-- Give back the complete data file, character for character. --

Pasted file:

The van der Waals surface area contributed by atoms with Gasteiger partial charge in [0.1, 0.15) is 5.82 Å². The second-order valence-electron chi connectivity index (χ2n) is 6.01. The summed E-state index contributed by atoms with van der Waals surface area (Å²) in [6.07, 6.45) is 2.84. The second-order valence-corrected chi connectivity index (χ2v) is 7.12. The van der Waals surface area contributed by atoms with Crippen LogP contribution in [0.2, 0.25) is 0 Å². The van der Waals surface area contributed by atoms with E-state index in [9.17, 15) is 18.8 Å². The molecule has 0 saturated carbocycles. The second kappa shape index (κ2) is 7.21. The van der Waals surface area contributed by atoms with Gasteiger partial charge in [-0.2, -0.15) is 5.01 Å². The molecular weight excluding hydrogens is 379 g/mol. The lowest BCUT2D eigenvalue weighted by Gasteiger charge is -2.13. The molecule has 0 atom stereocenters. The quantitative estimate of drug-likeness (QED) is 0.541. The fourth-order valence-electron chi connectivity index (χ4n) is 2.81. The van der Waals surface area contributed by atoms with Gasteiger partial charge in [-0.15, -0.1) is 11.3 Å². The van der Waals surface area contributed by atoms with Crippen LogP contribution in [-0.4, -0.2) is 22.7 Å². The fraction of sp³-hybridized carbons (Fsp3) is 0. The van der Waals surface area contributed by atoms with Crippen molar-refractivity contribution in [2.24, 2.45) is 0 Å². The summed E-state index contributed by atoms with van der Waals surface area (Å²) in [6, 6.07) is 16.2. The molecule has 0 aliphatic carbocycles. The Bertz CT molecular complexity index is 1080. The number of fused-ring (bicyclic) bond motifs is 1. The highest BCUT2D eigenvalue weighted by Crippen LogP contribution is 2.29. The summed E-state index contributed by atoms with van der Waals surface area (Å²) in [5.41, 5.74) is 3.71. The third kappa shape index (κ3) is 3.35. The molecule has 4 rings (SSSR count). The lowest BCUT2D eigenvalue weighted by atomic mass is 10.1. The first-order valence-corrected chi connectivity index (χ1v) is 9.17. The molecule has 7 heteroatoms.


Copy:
The van der Waals surface area contributed by atoms with Gasteiger partial charge in [0.1, 0.15) is 5.82 Å². The second-order valence-electron chi connectivity index (χ2n) is 6.01. The summed E-state index contributed by atoms with van der Waals surface area (Å²) in [6.07, 6.45) is 2.84. The second-order valence-corrected chi connectivity index (χ2v) is 7.12. The van der Waals surface area contributed by atoms with Crippen LogP contribution in [0.2, 0.25) is 0 Å². The van der Waals surface area contributed by atoms with E-state index in [9.17, 15) is 18.8 Å². The molecule has 0 saturated carbocycles. The second kappa shape index (κ2) is 7.21. The van der Waals surface area contributed by atoms with Gasteiger partial charge in [-0.2, -0.15) is 5.01 Å². The molecular weight excluding hydrogens is 379 g/mol. The lowest BCUT2D eigenvalue weighted by Gasteiger charge is -2.13. The molecule has 0 atom stereocenters. The quantitative estimate of drug-likeness (QED) is 0.541. The fourth-order valence-electron chi connectivity index (χ4n) is 2.81. The van der Waals surface area contributed by atoms with Gasteiger partial charge in [-0.15, -0.1) is 11.3 Å². The van der Waals surface area contributed by atoms with Crippen LogP contribution in [-0.4, -0.2) is 22.7 Å². The fraction of sp³-hybridized carbons (Fsp3) is 0. The van der Waals surface area contributed by atoms with Crippen molar-refractivity contribution in [2.24, 2.45) is 0 Å². The summed E-state index contributed by atoms with van der Waals surface area (Å²) in [6, 6.07) is 16.2. The molecule has 0 aliphatic carbocycles. The Bertz CT molecular complexity index is 1080. The number of fused-ring (bicyclic) bond motifs is 1. The highest BCUT2D eigenvalue weighted by Crippen LogP contribution is 2.29. The summed E-state index contributed by atoms with van der Waals surface area (Å²) in [5.41, 5.74) is 3.71. The third kappa shape index (κ3) is 3.35. The molecule has 4 rings (SSSR count). The lowest BCUT2D eigenvalue weighted by atomic mass is 10.1. The first-order valence-corrected chi connectivity index (χ1v) is 9.17. The molecule has 7 heteroatoms.